Hope you had a happy and safe Labor Day 2020. In our next two posts, we examine employee engagement. Today, we review measuring employee engagement. Tomorrow, we study employee disengagement.
Gallup’s Take on Measuring Employee Engagement
On a regular basis, Gallup undertakes research on employee engagement. Indeed, it even devised a 12-item measure. As shown here.
During July 2020, the firm published two major articles on engagement. Both related to engagement in the COVID-19 era. Yet, there were different results in the two studies.
On July 2, 2020, Gallup reported that:
In early May, employee engagement in the U.S. accelerated to a new high. Then, one month later, Gallup tracking found the most significant drop we recorded in our history of tracking employee engagement in the U.S., dating back to 2000.
The largest decline in employee engagement was among those in managerial or leadership positions, as well as non-White respondents and those with Democratic political party affiliation or independents. The drop was also sharper for people working on-site versus at home as well as among blue-collar or service workers. The drop was larger for men than women.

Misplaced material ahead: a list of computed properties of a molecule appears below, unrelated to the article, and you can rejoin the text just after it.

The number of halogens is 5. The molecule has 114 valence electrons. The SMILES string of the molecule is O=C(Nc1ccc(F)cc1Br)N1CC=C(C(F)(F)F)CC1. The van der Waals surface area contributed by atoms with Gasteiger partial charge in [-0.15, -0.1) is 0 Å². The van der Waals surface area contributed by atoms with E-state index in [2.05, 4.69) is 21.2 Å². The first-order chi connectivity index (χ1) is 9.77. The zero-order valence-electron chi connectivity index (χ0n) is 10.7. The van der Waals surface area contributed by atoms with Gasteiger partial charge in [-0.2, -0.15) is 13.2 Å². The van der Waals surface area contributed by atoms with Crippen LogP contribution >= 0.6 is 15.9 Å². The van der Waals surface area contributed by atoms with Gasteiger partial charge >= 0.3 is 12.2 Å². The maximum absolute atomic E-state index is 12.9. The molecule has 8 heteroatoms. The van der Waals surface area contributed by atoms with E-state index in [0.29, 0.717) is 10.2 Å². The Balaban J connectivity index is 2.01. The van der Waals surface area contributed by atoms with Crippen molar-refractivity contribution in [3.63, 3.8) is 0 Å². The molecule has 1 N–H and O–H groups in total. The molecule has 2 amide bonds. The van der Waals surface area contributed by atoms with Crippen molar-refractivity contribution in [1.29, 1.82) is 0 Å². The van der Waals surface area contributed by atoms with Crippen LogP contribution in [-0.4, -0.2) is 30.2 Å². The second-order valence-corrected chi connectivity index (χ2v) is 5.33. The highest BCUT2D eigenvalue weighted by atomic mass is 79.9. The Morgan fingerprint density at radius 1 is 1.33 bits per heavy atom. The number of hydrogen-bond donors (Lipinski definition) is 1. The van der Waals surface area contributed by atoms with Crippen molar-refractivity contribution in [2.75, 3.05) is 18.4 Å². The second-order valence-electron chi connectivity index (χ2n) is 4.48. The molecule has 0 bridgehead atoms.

Just a few weeks later (on July 22), Gallup pointed to different findings:
From our most recent measurement, the percentage of engaged employees — those who are highly involved in, enthusiastic about and committed to their work and workplace — has rebounded to a new high of 40%. This surpasses the measure’s decade-long upward trajectory since Gallup began tracking the employee engagement in 2000.
What are we to make of this rollercoaster? Gallup itself provided an answer in the July 22 report: “Gallup will continue to track the engagement and wellbeing of the workforce during this unprecedented year of disruption and change, and continue to provide the latest updates for organizational leaders.”